Here’s a review originally published on Louder Than War.
“What did you make of that then?” asks Paul Heaton. It’s the first night of the tour for his soul opera ‘The 8th’, following a brief run at the Manchester International Festival last summer.
The show is many things. The seven deadly sins expressed through song, with an additional eighth. An exploration of human failings, cruelty and fate. Fundamentally, it’s a grand, bleaker evolution of the ‘garage gospel’ pioneered in his Housemartins days.
The focal point is Reg E Cathey’s “007 agent of the Lord” preacher. From a pulpit, he delivers a tale of crime, confession and bittersweet redemption. Haunted by the ‘strawberry-type birthmark’ of a man he shot dead, it’s a life of prison, police brutality, and thwarted love.
Scripted by playwright Che Walker, it’s an engaging narrative that weaves in familiar Heaton themes of social justice and love. Fitted up and forced to betray his lover’s son, the Reverend finds himself the victim of the kind of schemes employed by the FBI against civil rights activists in the 60s.
The theatrics are relatively sparse. It’s Heaton’s regular touring band who are the backbone of the show, augmented by strings and stabbing synths. Joining them is an eclectic cast of singers, taking on a sin each, with Heaton revealing the eighth.
They’re onstage throughout, wearing masks that are thrown aside after they’ve sung their part. From the jagged soul of ‘Lust’ to ‘Gossip’s rousing ska, there are many high points in this collection of songs. ‘Envy’ is a particular standout. Unmistakably Heaton/Rotheray in its construction, it’s also a welcome return to the stage for former Beautiful South singer Jacqui Abbott.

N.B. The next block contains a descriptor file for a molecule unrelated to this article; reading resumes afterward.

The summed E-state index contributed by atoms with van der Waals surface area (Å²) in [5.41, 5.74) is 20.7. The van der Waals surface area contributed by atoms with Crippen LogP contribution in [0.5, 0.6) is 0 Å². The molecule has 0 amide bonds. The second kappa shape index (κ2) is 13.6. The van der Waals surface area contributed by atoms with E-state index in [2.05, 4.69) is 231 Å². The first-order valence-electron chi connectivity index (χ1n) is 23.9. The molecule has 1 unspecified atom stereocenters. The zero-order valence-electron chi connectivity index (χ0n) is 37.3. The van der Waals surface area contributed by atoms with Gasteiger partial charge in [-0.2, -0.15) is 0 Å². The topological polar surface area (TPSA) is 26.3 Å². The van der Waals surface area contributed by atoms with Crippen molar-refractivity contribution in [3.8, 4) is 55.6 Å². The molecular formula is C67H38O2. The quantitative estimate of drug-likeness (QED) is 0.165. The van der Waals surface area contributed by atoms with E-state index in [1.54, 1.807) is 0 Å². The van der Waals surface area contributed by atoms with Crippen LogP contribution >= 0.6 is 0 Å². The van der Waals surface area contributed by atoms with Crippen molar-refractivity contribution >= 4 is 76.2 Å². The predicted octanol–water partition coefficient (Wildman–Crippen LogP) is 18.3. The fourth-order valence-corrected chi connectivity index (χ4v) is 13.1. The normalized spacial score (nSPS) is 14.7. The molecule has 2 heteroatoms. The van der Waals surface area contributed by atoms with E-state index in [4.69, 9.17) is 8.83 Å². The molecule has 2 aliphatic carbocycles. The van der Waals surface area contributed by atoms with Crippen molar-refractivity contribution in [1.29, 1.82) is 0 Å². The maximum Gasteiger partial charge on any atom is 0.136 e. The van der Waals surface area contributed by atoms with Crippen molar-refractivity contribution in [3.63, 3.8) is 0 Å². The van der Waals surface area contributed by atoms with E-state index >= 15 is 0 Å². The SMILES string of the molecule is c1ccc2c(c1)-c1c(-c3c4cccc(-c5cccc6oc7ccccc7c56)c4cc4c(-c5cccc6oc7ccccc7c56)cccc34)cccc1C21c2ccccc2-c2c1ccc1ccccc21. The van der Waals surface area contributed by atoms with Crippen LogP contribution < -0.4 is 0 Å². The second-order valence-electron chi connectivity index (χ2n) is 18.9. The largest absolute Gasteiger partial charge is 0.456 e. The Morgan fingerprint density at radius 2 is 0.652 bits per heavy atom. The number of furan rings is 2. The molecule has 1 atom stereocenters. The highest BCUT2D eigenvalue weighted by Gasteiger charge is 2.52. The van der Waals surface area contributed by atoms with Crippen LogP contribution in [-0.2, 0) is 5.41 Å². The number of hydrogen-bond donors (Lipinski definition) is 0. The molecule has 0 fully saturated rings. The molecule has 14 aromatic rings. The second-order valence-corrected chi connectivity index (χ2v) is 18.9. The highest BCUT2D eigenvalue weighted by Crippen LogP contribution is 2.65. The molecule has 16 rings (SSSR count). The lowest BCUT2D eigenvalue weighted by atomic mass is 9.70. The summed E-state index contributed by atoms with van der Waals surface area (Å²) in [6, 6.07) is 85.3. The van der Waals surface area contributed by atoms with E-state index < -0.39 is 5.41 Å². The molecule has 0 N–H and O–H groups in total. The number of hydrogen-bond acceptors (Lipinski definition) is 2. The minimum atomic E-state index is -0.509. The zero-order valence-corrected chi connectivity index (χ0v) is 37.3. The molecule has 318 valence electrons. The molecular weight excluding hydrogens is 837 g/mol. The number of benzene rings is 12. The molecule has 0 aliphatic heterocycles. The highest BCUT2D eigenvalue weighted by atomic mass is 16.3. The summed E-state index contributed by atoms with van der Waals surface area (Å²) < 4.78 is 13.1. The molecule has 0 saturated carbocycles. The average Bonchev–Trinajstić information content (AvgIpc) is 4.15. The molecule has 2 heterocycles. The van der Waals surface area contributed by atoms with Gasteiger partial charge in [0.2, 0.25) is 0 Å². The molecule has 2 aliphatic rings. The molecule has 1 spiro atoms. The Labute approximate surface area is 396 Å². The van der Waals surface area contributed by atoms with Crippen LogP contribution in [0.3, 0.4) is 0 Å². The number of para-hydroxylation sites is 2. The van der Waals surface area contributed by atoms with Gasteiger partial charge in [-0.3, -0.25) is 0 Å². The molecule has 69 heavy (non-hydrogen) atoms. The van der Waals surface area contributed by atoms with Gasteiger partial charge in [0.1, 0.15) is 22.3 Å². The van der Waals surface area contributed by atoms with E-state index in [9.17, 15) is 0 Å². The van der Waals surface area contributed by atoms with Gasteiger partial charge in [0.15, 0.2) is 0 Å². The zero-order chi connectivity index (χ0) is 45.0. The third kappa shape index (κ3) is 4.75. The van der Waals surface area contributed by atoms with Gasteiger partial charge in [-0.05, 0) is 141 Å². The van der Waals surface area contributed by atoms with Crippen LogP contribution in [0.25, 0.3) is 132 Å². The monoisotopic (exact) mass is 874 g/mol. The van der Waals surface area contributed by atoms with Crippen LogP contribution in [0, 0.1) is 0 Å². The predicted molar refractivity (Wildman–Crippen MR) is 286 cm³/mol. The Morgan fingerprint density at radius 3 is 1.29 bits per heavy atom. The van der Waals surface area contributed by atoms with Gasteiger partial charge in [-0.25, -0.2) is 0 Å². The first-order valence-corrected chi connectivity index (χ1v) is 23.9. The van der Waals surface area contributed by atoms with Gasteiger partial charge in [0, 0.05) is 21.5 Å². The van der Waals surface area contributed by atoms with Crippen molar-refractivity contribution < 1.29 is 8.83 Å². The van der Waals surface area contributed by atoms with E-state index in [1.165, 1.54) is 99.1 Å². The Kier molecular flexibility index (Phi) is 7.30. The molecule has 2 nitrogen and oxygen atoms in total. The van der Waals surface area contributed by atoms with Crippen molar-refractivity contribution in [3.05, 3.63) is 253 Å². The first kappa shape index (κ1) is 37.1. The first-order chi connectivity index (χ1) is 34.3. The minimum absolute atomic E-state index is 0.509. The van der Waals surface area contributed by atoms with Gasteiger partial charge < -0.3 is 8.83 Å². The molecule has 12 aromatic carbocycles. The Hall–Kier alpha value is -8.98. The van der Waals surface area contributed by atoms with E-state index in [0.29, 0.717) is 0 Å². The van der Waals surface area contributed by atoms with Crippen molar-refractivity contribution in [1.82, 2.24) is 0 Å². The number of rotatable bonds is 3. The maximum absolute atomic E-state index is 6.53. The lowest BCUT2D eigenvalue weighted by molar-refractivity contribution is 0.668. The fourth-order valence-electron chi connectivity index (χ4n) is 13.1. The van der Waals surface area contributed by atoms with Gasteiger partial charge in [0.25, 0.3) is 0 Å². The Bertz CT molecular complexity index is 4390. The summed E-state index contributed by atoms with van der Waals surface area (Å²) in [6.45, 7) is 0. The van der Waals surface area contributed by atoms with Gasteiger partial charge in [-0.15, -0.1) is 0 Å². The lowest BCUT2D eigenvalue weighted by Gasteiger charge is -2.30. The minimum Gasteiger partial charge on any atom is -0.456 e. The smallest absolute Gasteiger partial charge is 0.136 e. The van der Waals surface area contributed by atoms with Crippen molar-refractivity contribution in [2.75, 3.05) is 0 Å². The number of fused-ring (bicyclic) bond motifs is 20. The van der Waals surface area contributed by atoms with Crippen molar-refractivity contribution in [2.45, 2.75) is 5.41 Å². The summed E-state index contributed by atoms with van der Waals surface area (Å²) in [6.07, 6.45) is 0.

If there’s a downside, it’s that we don’t hear enough from Heaton himself. He joins Steve Menzies stately rendition of ‘Blackbird on the Wire’ to begin the ‘hits’ set of the second half, but for much of the set he’s happy to simply play compere. He’s said recently that anxiety over the range of his voice is a factor. At the same time, a man who’s just completed a 50-date UK tour by bicycle might have earnt the occasional rest.
There’s a genuine warmth onstage. The ensemble pitch in with backing vocals on most of the songs, fiddling with the mics to make sure everyone can make themselves heard. Heaton pays a cheeky tribute to his “stalker” – superfan Gareth Paisey – who steps up to perform ‘One Last Love Song’. The Los Campesinos! frontman delivers one of the strongest performances of the second half, all the while looking like he can’t believe his luck.
Simon Aldred’s solo performance of ‘I’ll Sail this Ship Alone’ is spellbinding, while Wayne Gidden’s ‘Dumb’ is anything but – a soaring, affecting rendition. Heaton takes back the microphone for two brand new songs (“ written for next year’s album…”) revealing they’re intended for Abbott. ‘Some Dancing to Do’ shows the Heaton falsetto in remarkably good shape.
Abbott rejoins him for a powerful version of the Housemartins’ ‘Build’, and a still-grinning Paisey too for an unrehearsed ‘Me and the Farmer’ to end the night. While it’s hardly been a night of living off past glories, it’s a fine way in which to end.